Why you have to dry them and then rehydrate them is a mystery to me though.  I wonder if the ancient Romans did that?

Saturday, December 29, 2012

Journal December 29, 2012

The plant in the above photo may not look very impressive, but to me it represents a milestone in my propagation experience.

In my December 20, 2012 post I wrote about attempting to clone the growing tips of olive branches and posted a photo of three tip cuttings.  The tip cuttings from the seedlings died within a few days, however, the tip cutting from the sucker has developed roots and is shown already planted in the photo above.

Considering that cuttings from mature plants take several weeks, or months, to root; and seeds can take several weeks, to a year, to germinate; propagating an olive plant in 11 days is pretty amazing stuff to me.  As anyone who has grown olives knows: olive trees can live for over a thousand years, so they are in no hurry to do anything.

Tuesday, December 25, 2012

Journal December 25, 2012

The 150 watt LED grow light  has been installed, so the conversion to total LED lighting is now complete.  In addition to the savings on fluorescent tubes, the use of LEDs in the grow chamber will reduce energy consumption by about 2500 watts per day, so all in all it is a no brainer decision.

The light levels, with the lights at the heights shown, are from 1,000 to 4,000 footcandles in each system.  Those levels are more than adequate for lettuce and greens.  And, with multiple lights, it will be a simple matter to replace an ebb and flow system with a tray of flower or vegetable seedlings for the greenhouse or garden when required.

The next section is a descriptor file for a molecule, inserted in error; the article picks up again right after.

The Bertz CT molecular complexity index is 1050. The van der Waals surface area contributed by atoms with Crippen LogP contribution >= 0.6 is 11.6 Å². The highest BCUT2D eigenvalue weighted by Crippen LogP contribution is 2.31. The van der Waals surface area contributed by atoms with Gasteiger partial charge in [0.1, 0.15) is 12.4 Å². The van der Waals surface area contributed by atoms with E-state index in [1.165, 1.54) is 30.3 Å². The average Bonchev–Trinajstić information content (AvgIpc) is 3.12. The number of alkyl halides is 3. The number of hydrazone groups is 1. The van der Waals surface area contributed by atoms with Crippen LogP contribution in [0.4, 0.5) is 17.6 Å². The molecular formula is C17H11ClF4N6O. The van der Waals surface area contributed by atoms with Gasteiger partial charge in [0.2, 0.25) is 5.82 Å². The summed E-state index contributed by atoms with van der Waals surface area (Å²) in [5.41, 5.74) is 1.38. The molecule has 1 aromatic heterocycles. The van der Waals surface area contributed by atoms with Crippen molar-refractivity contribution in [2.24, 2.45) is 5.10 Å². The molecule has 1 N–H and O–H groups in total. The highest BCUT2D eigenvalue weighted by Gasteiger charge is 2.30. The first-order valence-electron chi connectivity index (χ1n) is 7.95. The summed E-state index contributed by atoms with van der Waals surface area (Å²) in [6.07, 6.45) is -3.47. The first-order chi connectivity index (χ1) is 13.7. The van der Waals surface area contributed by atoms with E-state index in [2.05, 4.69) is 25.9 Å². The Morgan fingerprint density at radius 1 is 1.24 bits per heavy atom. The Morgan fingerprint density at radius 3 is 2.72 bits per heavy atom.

Actually, there is a front panel that encloses the entire grow chamber, and it is also covered with reflective mylar, so the light levels will be slightly higher when the chamber is fully enclosed.  An additional benefit is that the LEDs produce practically no heat, so there is little chance of burning the tips of the plants should they get too close to the lights.

Thursday, December 20, 2012

Journal December 20, 2012

There was a good sized sucker growing out of the roots of one of the manzanillo seedlings I was discarding, so I thought I would give it an opportunity to grow.  The sucker is about 1 inch high, however, the roots are, in proportion to the plant, gigantic.